This year was the first time that ICP Search attended MWC- and what a show it was. The Connected Media team sent across three consultants, Jerson (Contracts Business Manager) Matt (Cyber Security Expert) and myself, with Melissa and Patrick from the Satcomms team. I think it is fair to say that we were all blown away with the scale and diversity of companies attending, not to mention the tech on show. Below are a couple of observations related to the areas I work in at least...
The Connected Home is becoming a reality
One thing that has been great observing over the last few years is the rise of IoT and it's practical applications in the connected media world. MWC was full of innovators answering the call, including AT&T with their connected home demonstration. It is clear that the technology is almost there, with some pressing issues around security to iron out of course, but various operators and telcos are trialling out these systems. Connecting our OTT services, lights, heating, security and much more to these systems will revolutionize our world, no doubt about it.
Still, the burning question that strikes me is how can these solutions and systems be monetised? I met with a start up on field trials with Vodafone, whilst it was a great set up, they couldn't answer how Vodafone, or their other customers would retain them, or how they would monetise with the end customers. Do we subscribe per month to these services, or let ad tech companies come in and take up the slack? Time will tell.
VR & AR continues to progress
Anyone walking around any of the halls at MWC will notice the presence of VR, it's on most stands these days. I had the displeasure of trying out Nokia's latest Ozo projects. In this particular video, I was confronted with some pretty horrifying footage of a dystopian future, domestic violence and a man pushing a power drill into his own skull- all in two minutes. Needless to say, it was terrifying, I'm just glad it wasn't interactive. I cannot fault the technology or the innovation here and can really see these devices taking a centre stage in the way we digest content in the immediate future.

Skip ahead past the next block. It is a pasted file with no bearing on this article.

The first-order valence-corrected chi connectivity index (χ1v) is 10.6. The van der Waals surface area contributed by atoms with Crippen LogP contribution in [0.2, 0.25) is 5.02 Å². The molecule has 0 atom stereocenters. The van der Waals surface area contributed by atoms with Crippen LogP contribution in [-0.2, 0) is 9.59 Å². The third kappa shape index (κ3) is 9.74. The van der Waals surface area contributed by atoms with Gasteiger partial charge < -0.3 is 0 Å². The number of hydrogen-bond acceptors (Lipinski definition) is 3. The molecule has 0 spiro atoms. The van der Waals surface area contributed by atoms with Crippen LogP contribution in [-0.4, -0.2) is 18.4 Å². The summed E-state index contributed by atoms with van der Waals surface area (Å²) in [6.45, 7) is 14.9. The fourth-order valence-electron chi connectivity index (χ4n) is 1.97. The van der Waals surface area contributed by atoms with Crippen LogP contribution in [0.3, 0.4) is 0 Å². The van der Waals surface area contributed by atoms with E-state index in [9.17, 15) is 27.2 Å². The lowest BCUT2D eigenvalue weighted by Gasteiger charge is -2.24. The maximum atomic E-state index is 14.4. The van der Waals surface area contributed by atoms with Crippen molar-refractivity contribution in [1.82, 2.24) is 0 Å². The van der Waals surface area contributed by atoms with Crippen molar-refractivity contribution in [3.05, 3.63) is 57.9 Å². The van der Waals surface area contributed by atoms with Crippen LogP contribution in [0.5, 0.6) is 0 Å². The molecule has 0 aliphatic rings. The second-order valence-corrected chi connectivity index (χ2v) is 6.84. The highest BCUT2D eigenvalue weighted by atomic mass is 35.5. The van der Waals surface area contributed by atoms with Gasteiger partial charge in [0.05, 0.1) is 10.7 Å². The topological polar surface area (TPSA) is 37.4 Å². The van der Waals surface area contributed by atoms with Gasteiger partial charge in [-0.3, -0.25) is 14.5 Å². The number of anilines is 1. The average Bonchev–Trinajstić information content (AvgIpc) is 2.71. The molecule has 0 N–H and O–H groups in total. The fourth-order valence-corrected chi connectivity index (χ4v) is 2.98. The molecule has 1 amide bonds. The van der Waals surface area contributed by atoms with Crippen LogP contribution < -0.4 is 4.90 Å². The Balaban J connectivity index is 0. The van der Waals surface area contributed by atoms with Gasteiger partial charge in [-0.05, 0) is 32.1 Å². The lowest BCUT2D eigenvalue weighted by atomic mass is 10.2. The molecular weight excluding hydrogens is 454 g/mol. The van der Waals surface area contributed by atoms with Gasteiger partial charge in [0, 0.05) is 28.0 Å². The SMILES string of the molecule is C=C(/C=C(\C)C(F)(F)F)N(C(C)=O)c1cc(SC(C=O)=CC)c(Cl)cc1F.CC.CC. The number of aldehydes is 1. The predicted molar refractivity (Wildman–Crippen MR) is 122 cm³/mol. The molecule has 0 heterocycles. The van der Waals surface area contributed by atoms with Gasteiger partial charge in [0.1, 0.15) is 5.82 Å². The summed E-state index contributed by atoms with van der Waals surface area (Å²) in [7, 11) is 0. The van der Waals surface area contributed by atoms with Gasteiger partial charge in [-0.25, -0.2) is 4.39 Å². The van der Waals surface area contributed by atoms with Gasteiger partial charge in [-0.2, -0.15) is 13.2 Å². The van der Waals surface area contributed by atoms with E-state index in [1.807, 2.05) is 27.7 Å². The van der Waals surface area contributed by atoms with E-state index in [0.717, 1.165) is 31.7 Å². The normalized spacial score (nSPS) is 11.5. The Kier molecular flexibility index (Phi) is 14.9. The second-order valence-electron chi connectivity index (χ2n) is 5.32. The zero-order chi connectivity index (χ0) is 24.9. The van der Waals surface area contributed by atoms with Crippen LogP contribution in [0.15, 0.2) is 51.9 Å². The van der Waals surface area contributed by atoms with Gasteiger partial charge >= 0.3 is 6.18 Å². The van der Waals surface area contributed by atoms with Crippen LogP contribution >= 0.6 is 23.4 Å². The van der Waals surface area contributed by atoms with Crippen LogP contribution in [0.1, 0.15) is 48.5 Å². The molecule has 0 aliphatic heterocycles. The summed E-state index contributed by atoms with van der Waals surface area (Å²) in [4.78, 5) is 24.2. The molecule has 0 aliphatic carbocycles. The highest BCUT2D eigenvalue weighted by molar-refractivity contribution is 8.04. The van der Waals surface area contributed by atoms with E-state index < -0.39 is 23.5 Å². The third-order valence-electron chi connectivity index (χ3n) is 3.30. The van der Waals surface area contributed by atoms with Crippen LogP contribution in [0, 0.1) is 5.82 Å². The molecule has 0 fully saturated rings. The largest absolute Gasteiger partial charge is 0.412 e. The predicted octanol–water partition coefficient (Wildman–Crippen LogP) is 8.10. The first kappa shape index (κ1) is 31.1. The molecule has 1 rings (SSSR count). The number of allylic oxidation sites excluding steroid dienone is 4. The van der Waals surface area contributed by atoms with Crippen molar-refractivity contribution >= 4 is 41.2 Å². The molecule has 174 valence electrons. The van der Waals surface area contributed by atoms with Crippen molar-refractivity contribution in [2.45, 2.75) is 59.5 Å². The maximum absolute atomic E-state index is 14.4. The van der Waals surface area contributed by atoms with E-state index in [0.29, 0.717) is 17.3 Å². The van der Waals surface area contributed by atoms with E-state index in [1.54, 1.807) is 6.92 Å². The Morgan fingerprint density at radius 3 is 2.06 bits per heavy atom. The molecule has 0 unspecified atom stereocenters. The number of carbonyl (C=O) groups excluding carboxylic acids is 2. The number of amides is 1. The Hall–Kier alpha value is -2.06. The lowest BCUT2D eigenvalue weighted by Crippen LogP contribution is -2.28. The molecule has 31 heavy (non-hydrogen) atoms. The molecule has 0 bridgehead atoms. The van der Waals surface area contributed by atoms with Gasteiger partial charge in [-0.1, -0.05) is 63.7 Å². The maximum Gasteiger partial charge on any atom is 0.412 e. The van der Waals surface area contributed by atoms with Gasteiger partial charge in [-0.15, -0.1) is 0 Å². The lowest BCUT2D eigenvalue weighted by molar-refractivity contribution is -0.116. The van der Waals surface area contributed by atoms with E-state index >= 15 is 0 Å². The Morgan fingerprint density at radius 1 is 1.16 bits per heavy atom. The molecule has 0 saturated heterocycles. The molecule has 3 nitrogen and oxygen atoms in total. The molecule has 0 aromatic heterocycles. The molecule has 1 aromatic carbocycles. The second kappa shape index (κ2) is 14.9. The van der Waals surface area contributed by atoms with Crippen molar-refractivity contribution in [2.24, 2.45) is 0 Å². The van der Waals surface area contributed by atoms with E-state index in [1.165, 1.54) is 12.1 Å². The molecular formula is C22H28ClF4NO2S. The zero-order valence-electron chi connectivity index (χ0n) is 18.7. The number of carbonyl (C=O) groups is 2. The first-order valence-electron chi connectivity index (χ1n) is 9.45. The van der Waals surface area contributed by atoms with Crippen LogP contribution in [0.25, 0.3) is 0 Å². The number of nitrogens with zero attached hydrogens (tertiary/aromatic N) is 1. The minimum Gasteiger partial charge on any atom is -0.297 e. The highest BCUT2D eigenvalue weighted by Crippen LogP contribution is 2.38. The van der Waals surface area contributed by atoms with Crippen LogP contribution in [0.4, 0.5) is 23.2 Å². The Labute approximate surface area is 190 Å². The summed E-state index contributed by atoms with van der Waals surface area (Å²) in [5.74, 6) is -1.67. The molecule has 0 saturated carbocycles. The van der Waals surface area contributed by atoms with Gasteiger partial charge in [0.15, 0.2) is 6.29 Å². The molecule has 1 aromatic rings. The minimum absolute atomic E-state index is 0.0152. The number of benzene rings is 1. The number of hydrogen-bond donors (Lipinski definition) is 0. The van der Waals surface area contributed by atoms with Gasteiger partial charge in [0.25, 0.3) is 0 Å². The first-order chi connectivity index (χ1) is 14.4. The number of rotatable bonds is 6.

AR seems to be pushing forward live broadcasting graphics which is great to see- I think a lot of us take for granted that AR has been under our noses for a while now, especially in live sports and election results.
Again, and I think this is a running theme to MWC, the innovation is there, but the industry is still finding it's feet on where it will slot into our everyday lives. One that I particularly enjoyed was a Korean company, Naviworks, dedicated to creating VR games, they look pretty slick! Samsung also demonstrated what I can only describe as a VR roller coaster, looked terrifying and nauseating at the same time.
What's next for the Connect Media World?
I particularly enjoyed MWC as each Hall has a solution to a particular problem or question in a connected world. Be it OTT platforms, connected cars, video ad tech or security. It is clear that over the next few years, these dots are all going to be joined, slowly but surely. Our homes will look a little different over the next 5 years I would say. Two questions to leave this point on;
1) How on earth are we actually going to make money out of this innovation?
2) How do we secure these devices to stop hackers turning everything on it's head?
See you next year, Barcelona...